But just a half-mile into the steep, 700-foot climb out of Port Clinton, I dumped my pack on the ground and ripped off of all that clothing as if I were a man aflame. Re-outfitting myself in my good ol’ Brooks Sherpa running shorts and a short-sleeve shirt, I made a miraculous conversion to DEET-ism, placing all my faith in the miracles of modern chemistry. Still hot, but no longer on fire, I continued up the hill.
In Pennsylvania the basic pattern of the AT is as follows: Steep climb to a ridge, long ridgewalk in a northeasterly direction, almost always on rocks, steep descent to the next road or river, repeat. That day alternated stretches of decent tread — if I could see dirt, I was thrilled — with big, chunky, gnarly rocks.
In early afternoon, I gave myself a break and walked two-tenths of a mile down Hawk Mountain Road to the unusual Eckville Shelter, located behind a caretaker’s house and featuring a solar shower. Cloudy skies meant I was in for a gasping, Navy-style session behind the curtain, but I scrubbed every crevice of my body vigorously with Dr. Bronner’s, muttering triumphantly at any ticks I might have picked up.
An 800-foot climb brought me to the Pinnacle (mile 1226.7) and Pulpit Rock (mile 1224.5) — Clambering over everything from refrigerator-sized boulders to basketball-sized blocks for mile after mile, I wrote. But at least those spots offered long, lovely views of the Lehigh Valley, including of the virginal rain curtains trailing down from sky to the west.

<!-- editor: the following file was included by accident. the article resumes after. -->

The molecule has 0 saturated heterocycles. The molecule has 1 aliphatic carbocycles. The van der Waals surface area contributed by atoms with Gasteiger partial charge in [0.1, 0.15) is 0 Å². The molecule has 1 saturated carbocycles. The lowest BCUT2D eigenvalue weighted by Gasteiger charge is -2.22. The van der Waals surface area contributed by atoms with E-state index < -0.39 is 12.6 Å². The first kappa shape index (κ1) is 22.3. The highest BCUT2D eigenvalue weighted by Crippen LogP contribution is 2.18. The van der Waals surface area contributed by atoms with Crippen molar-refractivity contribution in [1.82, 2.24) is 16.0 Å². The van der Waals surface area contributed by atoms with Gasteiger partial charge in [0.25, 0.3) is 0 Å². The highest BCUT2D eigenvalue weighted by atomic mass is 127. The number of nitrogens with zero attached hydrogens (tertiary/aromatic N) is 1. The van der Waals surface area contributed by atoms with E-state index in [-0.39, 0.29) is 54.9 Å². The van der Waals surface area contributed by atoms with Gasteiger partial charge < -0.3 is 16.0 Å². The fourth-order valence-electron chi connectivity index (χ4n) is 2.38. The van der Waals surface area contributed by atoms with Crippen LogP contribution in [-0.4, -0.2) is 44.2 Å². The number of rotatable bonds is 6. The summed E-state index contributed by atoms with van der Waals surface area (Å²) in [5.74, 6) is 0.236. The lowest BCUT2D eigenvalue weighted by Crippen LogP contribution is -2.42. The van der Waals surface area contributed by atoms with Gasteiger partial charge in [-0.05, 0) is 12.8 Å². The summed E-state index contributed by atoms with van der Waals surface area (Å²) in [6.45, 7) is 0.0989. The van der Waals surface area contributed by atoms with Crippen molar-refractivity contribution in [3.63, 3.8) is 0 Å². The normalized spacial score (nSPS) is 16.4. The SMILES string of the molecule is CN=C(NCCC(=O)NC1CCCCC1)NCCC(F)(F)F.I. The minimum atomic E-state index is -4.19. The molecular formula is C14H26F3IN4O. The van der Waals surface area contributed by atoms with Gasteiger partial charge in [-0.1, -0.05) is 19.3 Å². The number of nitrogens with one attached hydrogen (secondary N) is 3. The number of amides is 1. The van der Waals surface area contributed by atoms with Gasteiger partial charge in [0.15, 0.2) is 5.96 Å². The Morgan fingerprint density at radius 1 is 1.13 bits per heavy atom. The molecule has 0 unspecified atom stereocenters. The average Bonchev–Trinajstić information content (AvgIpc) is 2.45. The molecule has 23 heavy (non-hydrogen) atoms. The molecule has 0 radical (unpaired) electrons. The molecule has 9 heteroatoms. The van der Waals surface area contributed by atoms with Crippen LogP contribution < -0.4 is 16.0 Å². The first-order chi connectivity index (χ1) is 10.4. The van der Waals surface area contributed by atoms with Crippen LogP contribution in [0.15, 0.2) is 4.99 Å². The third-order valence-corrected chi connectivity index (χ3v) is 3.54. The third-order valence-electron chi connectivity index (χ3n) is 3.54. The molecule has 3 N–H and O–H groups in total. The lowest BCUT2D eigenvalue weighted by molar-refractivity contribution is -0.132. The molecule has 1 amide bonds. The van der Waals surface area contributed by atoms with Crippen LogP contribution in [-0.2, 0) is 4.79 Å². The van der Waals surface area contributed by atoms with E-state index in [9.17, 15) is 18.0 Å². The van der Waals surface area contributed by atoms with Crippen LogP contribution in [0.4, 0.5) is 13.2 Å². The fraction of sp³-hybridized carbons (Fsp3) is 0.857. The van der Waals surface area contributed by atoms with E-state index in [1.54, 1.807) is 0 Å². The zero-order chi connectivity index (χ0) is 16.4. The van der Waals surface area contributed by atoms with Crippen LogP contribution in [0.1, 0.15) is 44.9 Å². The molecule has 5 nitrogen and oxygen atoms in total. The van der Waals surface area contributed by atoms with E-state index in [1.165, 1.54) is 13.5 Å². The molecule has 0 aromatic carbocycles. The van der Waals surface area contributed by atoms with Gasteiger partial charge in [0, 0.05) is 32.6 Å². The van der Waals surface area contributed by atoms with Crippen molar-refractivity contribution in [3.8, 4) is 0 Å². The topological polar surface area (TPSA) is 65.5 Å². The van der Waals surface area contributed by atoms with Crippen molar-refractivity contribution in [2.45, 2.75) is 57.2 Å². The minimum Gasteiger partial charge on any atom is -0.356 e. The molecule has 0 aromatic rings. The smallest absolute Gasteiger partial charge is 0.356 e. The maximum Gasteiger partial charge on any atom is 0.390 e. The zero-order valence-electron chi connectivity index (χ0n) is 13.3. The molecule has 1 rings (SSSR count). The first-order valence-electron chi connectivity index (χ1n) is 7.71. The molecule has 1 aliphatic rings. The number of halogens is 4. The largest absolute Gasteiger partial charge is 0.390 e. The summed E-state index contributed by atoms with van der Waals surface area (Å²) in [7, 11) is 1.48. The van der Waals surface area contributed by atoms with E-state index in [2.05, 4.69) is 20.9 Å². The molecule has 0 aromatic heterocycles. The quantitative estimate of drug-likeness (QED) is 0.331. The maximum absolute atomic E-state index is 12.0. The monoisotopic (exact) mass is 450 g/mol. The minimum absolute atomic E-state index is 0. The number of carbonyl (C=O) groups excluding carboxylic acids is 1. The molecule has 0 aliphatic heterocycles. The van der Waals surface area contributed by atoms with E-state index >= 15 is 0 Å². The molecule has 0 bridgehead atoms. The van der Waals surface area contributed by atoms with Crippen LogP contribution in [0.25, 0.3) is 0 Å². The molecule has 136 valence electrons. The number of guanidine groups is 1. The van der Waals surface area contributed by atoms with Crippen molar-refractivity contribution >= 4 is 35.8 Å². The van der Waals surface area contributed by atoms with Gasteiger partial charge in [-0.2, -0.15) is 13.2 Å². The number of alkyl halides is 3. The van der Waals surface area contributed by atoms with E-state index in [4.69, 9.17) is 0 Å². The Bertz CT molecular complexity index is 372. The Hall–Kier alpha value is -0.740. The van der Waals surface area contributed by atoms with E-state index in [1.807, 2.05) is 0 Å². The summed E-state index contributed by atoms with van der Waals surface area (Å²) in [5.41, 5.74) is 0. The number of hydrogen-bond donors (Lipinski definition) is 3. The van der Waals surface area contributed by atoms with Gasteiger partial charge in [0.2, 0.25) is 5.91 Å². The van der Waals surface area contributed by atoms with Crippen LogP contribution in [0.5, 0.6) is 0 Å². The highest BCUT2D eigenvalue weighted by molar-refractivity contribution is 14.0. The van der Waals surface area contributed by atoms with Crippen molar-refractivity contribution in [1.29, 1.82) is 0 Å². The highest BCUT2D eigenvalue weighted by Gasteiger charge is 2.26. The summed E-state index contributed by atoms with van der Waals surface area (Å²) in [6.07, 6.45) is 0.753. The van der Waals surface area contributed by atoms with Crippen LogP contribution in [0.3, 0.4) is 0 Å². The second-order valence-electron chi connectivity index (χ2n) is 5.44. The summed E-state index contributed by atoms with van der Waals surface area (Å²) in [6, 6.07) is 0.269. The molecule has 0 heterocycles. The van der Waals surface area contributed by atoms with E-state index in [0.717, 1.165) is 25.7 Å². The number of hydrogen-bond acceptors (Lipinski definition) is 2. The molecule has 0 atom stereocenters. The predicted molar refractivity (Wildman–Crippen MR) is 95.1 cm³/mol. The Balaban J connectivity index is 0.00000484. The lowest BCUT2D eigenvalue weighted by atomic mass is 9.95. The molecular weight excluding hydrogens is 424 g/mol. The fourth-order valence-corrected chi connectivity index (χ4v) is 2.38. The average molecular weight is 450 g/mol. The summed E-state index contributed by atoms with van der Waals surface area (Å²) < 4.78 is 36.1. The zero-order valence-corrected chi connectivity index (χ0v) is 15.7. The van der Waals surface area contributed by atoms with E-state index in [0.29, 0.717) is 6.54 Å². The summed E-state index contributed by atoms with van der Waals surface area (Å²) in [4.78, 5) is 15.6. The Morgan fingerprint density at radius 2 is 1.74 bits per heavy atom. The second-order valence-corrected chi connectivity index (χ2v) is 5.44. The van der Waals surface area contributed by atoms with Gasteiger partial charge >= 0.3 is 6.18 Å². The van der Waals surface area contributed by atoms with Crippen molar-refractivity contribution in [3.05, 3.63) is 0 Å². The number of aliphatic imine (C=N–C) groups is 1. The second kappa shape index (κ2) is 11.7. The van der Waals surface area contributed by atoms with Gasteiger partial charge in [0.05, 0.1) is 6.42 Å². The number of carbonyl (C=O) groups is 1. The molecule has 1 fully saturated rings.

For my first day back on trail, and considering all the rocks, I was pleased at my progress. After slipping and sliding two-tenths of a mile downhill to fill up at Dans Spring, I finally looked at Guthook’s and was thrilled to see I was just 1.5 miles from the Allentown Hiking Club Shelter — a half hour more!
Five minutes later, I was completely drenched after the sky’s cup ranneth over. I spent the next mile splashing and grumbling. Then, as if I were in a ridiculous cartoon, the torrent stopped a minute before I reached the shelter, which was already crowded and draped with wet gear. I snagged one of the narrow, shelf-like upper bunks and set about making dinner and preparing for the next day.
I am, I confess, an unregenerate “pack exploder” — once I’ve got my pad out, whether in a tent or shelter, I can’t seem to help but haul out virtually everything in my pack. I am downright ritualistic when it comes to placing items back where they belong — as thru hiker and ATC ridgerunner Miss America says, “You should be able to find anything you need in total darkness” — but I view every day as a new opportunity to achieve Packing Perfection®, that elusive state of hiking nirvana in which everything comes out of the pack precisely in the order needed. For this reason, and no other, I can’t see myself ever using a hammock — I love sleeping in them, but there’s no place to safely explode!